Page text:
During the last Verna World Congress of sociology, Professor Sicard was correct in pointing out that the continuous industrial time never leaves the isolated person to himself, in contrast to the discontinuous time in Third World countries, although his interpretation of this fact is not accurate. The reason is that whoever experiences involvement in a process of industrial production knows very well that the machine which produces and the "thing" produced actually never allow one single minute for the self, nor any vanity or any psychic and mental availability. Thus, Robinson Crusoe's day was filled up with a "table".

Moreover, Professor Sicard was also correct when he pointed out, on the contrary, the discontinuity of time in the developing countries. However, his interpretation of this phenomenon is once again inaccurate. This discontinuity has appeared to him in the form of innumerable voids joining together, if one may say, the moments of life.

Professor Sicard's analysis, we would like to readily admit, is objective and sound, and we ourselves have already signaled the phenomenon of under-valuation of time (detemporalisation) in the present Muslim world. It reveals exactly the cultural roots we have mentioned above. In fact, for Professor Sicard, time is computable only in the world of things. Life itself seems to acquire its meaning only when its "instants" flow, for example, through the table of a certain Robinson Crusoe.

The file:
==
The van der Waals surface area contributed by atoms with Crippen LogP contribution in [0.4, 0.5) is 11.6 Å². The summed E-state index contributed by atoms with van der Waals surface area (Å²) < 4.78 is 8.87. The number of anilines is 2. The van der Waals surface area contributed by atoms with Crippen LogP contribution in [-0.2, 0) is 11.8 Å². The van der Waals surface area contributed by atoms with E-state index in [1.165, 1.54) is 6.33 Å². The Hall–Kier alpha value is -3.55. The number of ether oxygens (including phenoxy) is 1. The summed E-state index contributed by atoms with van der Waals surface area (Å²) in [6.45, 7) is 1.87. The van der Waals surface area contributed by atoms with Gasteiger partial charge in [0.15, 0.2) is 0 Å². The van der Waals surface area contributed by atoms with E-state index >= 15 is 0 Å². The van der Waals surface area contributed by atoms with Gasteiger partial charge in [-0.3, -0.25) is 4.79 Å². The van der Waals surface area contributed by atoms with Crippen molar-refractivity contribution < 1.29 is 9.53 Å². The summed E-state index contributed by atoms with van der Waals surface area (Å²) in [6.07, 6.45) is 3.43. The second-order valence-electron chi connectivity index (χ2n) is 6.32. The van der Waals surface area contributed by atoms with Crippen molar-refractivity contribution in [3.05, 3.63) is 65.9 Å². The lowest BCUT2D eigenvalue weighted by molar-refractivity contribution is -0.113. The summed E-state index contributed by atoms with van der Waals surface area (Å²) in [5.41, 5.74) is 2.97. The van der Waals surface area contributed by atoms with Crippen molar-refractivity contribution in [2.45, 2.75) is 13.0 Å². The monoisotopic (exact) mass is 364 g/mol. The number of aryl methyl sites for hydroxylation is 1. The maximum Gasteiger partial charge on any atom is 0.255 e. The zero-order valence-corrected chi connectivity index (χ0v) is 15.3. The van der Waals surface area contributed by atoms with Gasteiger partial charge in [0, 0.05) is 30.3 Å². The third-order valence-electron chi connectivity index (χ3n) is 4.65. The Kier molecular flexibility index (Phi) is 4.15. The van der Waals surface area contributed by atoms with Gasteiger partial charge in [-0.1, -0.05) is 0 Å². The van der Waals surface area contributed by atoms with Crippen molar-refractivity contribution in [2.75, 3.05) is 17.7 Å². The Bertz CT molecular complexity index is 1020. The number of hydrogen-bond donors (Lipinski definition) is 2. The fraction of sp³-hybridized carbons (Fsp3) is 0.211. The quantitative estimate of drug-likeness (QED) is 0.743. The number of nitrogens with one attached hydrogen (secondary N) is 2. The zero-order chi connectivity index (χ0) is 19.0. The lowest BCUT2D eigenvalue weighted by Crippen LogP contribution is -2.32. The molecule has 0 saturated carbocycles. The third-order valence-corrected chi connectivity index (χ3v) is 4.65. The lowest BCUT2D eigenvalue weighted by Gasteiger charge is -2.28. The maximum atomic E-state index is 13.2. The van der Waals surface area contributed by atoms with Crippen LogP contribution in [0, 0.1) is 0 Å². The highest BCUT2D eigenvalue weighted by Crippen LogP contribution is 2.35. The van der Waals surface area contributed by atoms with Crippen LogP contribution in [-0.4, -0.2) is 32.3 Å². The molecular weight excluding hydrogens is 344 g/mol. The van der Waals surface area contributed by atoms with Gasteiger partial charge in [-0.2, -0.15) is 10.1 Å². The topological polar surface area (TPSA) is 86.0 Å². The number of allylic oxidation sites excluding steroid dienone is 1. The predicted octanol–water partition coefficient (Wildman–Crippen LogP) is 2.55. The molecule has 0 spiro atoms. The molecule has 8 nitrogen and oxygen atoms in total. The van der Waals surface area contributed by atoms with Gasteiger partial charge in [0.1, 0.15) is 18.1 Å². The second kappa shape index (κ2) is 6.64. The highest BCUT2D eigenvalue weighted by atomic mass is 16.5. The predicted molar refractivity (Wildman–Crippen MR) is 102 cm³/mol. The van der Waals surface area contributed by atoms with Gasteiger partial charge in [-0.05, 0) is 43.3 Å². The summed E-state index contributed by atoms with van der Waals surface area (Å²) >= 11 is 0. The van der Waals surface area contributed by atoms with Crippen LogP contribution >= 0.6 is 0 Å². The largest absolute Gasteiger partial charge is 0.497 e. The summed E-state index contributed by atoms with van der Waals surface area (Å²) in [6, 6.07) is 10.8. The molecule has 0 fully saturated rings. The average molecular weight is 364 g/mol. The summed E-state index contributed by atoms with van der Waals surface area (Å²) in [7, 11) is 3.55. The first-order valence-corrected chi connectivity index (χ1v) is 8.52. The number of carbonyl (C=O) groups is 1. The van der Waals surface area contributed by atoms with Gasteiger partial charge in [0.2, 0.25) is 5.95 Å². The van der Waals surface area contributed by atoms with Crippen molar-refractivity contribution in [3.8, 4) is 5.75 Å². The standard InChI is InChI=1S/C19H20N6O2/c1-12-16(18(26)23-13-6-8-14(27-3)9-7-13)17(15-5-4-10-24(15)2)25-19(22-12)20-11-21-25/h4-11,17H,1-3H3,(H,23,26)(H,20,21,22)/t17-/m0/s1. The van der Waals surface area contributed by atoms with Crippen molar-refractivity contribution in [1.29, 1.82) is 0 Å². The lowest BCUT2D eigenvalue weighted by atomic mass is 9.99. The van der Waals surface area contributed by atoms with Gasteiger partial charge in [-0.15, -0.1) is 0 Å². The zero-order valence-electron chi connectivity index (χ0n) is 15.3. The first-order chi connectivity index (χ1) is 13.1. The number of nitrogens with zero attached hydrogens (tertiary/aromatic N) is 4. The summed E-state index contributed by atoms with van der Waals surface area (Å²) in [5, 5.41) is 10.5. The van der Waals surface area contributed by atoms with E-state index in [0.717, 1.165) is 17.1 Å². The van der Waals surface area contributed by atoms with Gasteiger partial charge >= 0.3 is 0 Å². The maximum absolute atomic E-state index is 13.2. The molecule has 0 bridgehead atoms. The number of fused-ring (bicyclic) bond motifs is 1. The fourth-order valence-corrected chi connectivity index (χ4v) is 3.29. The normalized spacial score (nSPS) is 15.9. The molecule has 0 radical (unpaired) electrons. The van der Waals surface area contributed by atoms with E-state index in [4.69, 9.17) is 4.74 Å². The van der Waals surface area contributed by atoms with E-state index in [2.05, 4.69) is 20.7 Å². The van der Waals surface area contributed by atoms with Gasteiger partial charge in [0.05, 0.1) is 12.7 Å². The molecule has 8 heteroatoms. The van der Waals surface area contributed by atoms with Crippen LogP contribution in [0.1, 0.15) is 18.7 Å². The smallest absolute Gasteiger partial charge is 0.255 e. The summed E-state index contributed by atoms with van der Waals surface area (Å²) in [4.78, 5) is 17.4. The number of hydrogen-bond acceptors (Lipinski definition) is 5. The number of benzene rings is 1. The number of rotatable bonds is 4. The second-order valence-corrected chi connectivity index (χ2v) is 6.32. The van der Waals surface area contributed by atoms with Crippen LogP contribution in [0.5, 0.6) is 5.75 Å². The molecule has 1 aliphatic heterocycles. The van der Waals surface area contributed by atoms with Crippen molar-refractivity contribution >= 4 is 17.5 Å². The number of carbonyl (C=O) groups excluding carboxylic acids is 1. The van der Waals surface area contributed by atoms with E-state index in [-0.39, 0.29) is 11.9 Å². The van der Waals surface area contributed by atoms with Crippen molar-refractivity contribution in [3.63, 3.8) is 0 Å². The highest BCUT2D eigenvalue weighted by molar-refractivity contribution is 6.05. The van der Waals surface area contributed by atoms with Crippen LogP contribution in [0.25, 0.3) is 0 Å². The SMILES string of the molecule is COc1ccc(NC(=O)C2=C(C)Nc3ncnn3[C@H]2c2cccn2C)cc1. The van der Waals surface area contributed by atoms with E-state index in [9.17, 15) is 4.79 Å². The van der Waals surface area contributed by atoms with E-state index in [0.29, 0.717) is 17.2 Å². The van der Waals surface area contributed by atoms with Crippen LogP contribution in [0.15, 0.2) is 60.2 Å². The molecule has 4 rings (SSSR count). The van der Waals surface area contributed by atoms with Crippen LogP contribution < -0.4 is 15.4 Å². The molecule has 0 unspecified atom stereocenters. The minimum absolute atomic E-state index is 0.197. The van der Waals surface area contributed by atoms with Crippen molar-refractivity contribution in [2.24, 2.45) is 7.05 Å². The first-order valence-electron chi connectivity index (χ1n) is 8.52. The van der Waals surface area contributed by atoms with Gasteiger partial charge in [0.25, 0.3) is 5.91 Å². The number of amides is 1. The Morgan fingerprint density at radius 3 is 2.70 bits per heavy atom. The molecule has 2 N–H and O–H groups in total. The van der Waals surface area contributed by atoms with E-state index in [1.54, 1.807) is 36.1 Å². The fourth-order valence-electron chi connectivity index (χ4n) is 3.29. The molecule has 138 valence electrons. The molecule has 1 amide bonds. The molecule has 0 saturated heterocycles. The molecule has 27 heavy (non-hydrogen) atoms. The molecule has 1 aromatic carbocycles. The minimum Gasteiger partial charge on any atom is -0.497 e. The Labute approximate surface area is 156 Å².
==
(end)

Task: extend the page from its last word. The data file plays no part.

Note: What Bennabi is saying is that Professor Sicard was viewing the issue from his own cultural paradigm and was unable to transcend it.

Evidently, this is an under-valuation of time (in Muslim countries) whose disastrous results the present Western society can well evaluate. Muslim countries have to estimate their present-day culture to understand the negative effects of under-valuation of time. This must be done without moving to the opposite extreme, that is, overvaluation of time (temporalisation) whose negative aspects one can easily see in the industrialized countries!

While signaling these two excesses, we are, however, aware that we are dealing with two cultures at the moment of their perigee (low point). This fact escaped Professor Sicard's attention in the Verna conference on sociology, precisely because Western thought is ignorant of the two swings - systole and diastole - of history.

Europe has been a breeding ground of quantitative thinking both before and after Lecretius[6] as well as before and after Planck[7]. This gave rise to both the positivism of Auguste Comte[8] and the dialectical materialism of Karl Marx. Similarly, Western thought appears to in its essence, revolve around what is ponderous and quantitative. When it deviates towards the extreme, it inevitably ends up in materialism in two forms: the bourgeois form of the consumer society and the dialectical form of the Soviet communist society.

Islamic thought at its low point sinks into mysticism, vagueness and fuzziness, into imprecision, and into mimesis and craze vis-a-vis the Western "thing" (or materialism)! However, this is not its original orbit. From the beginning, when the Qur'an gave it the initial impulse, Islamic thought has essentially revolved around an idea oscillating between the love of good and aversion for evil. This is precisely the vocation of the Muslim mind as determined by the Qur'an in which we read: